The San Diego County Assessor/Recorder/County Clerk (ARCC) department consists of five distinct divisions, the two main production divisions are: the Assessor and the Recorder/County Clerk. The department is the result of the combination of three distinct county offices: the San Diego County Assessor (established 1849), County Recorder (established 1850), and County Clerk, (established 1849.) The responsibilities of the Assessor's office are rooted in the Constitution of the State of California (1849). Section 13 of Article XI notes that “assessors and collectors of town, County, and State taxes, shall be elected by the qualified electors… in which the property taxed… is situated.” Chapter 43 of the statutes of the 1850 California legislature (California Stats. 1850, Ch. 43) passed “An Act concerning the office of the County Assessor,” which addressed several administrative points, among them term of office, appointment of deputies, compensation, and other administrative provisions. Further clarification regarding the duties of the County Assessor were provided in California Stats. 1852, Ch. 3 which mandates the location, identification, and valuation of all vacant land, improved real estate, and business property. This was later expanded to include certain manufactured homes, boats, and aircraft. Additionally, the Assessor's office maintains comprehensive records on all taxable properties within the boundaries of the San Diego County, including the maintenance of maps of all real property parcels. Similarly, California Stat. 1850, Ch. 58, “An Act establishing Recorders’ Offices, and defining the Duties of the Recorder and County Auditor,” was passed on April 4, 1850. The California state legislature implemented a recording system to document and preserve evidence of title to, or interest in, land. The County Recorder was tasked with the permanent recording and preservation of Official Records, defined in California Government Code section 27300 as “… permanent archival record of all instruments, papers, and notices as accepted for recording by a county recorder.” Over time, the responsibilities of the recorder evolved, adapting to changing needs and merging with the duties of other related officials. For example, in 1872, the County Recorder was designated the local registrar for birth, death, and marriage records. In July 1905 a state agency, currently the California Department of Public Heath – Vital Records unit, became the primary record holder of birth, death, and marriage records. The primary purpose of the recording system was to provide a public record of property ownership within the county and to document transfers or encumbrances affecting properties. Certain transactions in personal property were also included in the public record. This system allowed individuals intending to purchase land, the opportunity to determine the ownership and condition of a property's title in a public setting. The adopted system was based on practices in many Eastern states in 1850, which involved indexing the names of parties involved in land transactions to one volume while copying the actual document text into separate volumes. Distinct sets of indexes and volumes were allocated for each type of document, as defined by California Government Code sections 27232 through 27254. However, in 1921 the legislature authorized the use of a combined General Index for all types of documents. Section 7 of Article VI of the Constitution of the State of California (1849) established the office of the County Clerk while California Stats. 1850, Ch. 110 defined the duties of the office. The County Clerk served as the ex officio clerk of the court of sessions and probate court, attending each session of the county courts for which they held responsibility, they issued all writs, entered orders, judgments, and decrees, maintained dockets for all courts, and managed and disposed of records in accordance with the law. Additionally, the County Clerk administered oaths and accepted bonds for public officials. For a brief period beginning in 1866 with the Registry Act (California Stats. 1866, Ch. 265), the county Clerk was also responsible for recording a list of every eligible voter in the county. In 1990, an amendment to the San Diego County Charter was proposed with the intent of consolidating the responsibilities of the County Clerk and County Recorder into a single entity. A special election was called, and this merger was subsequently approved by the voters, leading to its implementation in 1991. A further amendment was proposed in 1993, aiming to consolidate the Recorder/County Clerk with the Assessor. This amendment was also approved by the voters, resulting in the establishment of the Assessor/Recorder/County Clerk under the leadership of a single elected official in 1995. Today, the County Clerk in San Diego County continues to perform essential functions as defined in California Government Code sections 26801 through 26810, including the acceptance of filings for fictitious business names and notary public oaths and bonds, the issuance of marriage licenses, and conducting civil marriage ceremonies. It is important to note that the original geographic boundaries of San Diego County included territory in present-day Imperial (formed 1907), Riverside (formed 1893), Inyo (formed 1866, expanded 1872), and San Bernardino (formed 1853) Counties.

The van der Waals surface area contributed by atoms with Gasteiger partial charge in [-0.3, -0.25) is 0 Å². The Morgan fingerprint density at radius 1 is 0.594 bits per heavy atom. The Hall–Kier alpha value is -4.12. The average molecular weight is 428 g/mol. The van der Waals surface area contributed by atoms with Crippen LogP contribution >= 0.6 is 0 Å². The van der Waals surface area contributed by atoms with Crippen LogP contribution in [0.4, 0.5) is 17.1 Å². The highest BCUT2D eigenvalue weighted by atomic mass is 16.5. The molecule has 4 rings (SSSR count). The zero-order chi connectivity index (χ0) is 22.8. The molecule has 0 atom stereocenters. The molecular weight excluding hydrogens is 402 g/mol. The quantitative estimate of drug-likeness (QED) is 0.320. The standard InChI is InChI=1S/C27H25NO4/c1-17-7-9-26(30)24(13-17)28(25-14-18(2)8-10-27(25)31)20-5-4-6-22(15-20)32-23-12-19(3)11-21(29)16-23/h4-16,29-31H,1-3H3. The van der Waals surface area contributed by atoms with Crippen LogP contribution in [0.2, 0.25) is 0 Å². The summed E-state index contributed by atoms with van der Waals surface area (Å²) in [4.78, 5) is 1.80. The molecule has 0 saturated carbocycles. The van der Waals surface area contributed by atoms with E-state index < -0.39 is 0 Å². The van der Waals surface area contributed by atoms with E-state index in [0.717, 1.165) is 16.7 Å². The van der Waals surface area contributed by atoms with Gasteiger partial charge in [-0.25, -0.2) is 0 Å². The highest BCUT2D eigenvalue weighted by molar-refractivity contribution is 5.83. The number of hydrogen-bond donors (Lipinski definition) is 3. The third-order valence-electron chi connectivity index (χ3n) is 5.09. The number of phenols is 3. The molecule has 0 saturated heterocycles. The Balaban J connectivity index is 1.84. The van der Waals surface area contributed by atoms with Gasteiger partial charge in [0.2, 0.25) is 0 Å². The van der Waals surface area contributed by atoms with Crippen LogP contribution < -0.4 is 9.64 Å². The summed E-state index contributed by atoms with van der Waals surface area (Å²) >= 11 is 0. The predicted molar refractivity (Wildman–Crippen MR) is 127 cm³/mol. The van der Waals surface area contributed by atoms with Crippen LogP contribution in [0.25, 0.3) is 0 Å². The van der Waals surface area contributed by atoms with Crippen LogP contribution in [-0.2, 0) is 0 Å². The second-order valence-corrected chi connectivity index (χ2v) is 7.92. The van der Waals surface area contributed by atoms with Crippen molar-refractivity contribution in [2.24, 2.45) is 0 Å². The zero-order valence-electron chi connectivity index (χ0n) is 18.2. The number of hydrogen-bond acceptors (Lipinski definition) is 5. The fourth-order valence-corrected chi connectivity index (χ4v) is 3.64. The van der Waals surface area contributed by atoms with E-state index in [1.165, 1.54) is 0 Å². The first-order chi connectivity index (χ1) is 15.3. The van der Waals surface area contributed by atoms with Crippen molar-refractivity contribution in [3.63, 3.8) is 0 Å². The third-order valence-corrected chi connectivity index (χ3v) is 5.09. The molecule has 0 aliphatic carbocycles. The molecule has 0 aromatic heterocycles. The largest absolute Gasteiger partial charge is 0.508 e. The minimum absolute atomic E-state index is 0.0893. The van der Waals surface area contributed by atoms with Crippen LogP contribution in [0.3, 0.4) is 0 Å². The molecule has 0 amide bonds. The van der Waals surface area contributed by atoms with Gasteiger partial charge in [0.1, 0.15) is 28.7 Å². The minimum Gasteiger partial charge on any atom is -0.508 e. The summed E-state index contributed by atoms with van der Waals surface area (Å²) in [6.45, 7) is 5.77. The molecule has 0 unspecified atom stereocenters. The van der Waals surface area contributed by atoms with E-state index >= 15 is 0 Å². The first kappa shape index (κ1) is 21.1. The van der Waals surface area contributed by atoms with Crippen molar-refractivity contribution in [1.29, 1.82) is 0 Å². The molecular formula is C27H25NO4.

Extent
1.6 cubic feet (2 oversize boxes)
Restrictions
Availability
The collection is open for research use. For access information, please contact the San Diego County Archives staff at archives@sdcounty.ca.gov.